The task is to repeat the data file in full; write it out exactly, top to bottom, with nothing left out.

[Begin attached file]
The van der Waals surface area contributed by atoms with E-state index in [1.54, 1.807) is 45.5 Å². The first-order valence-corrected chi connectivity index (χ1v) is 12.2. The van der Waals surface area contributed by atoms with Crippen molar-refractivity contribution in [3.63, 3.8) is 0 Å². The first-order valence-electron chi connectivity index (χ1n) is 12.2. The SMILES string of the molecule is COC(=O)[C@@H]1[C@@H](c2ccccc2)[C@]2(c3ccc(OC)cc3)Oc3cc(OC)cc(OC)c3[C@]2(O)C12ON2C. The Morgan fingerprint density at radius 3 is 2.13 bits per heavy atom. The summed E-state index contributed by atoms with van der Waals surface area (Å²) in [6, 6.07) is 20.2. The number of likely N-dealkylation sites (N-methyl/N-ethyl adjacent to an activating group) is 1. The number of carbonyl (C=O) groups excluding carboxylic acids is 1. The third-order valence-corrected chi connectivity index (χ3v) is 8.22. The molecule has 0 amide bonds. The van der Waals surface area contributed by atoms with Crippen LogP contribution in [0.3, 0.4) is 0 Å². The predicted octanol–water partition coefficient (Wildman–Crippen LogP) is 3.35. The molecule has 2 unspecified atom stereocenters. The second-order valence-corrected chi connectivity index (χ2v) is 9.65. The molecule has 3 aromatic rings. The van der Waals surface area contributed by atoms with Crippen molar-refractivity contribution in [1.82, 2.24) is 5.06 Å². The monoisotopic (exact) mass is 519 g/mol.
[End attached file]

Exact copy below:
The van der Waals surface area contributed by atoms with E-state index in [1.54, 1.807) is 45.5 Å². The first-order valence-corrected chi connectivity index (χ1v) is 12.2. The van der Waals surface area contributed by atoms with Crippen molar-refractivity contribution in [3.63, 3.8) is 0 Å². The first-order valence-electron chi connectivity index (χ1n) is 12.2. The SMILES string of the molecule is COC(=O)[C@@H]1[C@@H](c2ccccc2)[C@]2(c3ccc(OC)cc3)Oc3cc(OC)cc(OC)c3[C@]2(O)C12ON2C. The Morgan fingerprint density at radius 3 is 2.13 bits per heavy atom. The summed E-state index contributed by atoms with van der Waals surface area (Å²) in [6, 6.07) is 20.2. The number of likely N-dealkylation sites (N-methyl/N-ethyl adjacent to an activating group) is 1. The number of carbonyl (C=O) groups excluding carboxylic acids is 1. The third-order valence-corrected chi connectivity index (χ3v) is 8.22. The molecule has 0 amide bonds. The van der Waals surface area contributed by atoms with Crippen LogP contribution in [0.3, 0.4) is 0 Å². The predicted octanol–water partition coefficient (Wildman–Crippen LogP) is 3.35. The molecule has 2 unspecified atom stereocenters. The second-order valence-corrected chi connectivity index (χ2v) is 9.65. The molecule has 3 aromatic rings. The van der Waals surface area contributed by atoms with Crippen molar-refractivity contribution in [1.82, 2.24) is 5.06 Å². The monoisotopic (exact) mass is 519 g/mol.